Recalcitrance Vis-à-Vis Not-Being

The refusal to think through to its logical conclusion the thought that, had the natural constants been different or had world history taken a slightly different course, one’s own self, or humanity, or living creatures in their entirety might never have begun to exist, without this having had any significance for anyone. 

Friends, spouses or parents who find themselves confronted with the (indeed easily conceivable) Never Having Been of some person close to them tend to say something like: “Then we would have missed you very much!”. But they overlook, in saying this, the fact that someone must have been actually known to us in order for us to be able to “miss” them  (an exception here is formed by the type of the “Redeemer”).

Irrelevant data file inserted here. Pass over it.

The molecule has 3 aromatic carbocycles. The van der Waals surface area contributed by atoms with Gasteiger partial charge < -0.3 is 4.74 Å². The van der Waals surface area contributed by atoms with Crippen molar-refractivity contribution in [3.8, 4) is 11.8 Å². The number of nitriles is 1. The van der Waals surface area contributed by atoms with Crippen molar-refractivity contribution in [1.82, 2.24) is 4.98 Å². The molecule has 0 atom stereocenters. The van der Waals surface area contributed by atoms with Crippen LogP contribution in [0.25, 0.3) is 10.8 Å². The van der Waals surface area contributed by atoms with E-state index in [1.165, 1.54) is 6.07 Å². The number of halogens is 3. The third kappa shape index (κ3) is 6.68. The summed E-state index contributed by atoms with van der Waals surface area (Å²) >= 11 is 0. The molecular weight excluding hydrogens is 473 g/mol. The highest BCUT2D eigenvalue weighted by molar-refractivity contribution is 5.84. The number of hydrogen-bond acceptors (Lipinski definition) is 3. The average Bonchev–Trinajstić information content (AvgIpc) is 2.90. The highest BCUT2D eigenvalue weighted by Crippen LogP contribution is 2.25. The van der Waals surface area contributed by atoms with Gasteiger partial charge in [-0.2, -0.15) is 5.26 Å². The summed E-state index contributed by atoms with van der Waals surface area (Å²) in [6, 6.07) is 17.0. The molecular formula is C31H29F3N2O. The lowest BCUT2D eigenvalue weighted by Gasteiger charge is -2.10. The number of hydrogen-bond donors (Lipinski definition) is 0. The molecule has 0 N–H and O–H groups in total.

“Recalcitrance vis-à-vis not-being” is a bastion composed of attitudes of defence and of metaphors which is aimed at shielding us from the insight into the fact that we once were not, and that no one suffers any harm, nor indeed any good, if we cause the existence of no one to begin.

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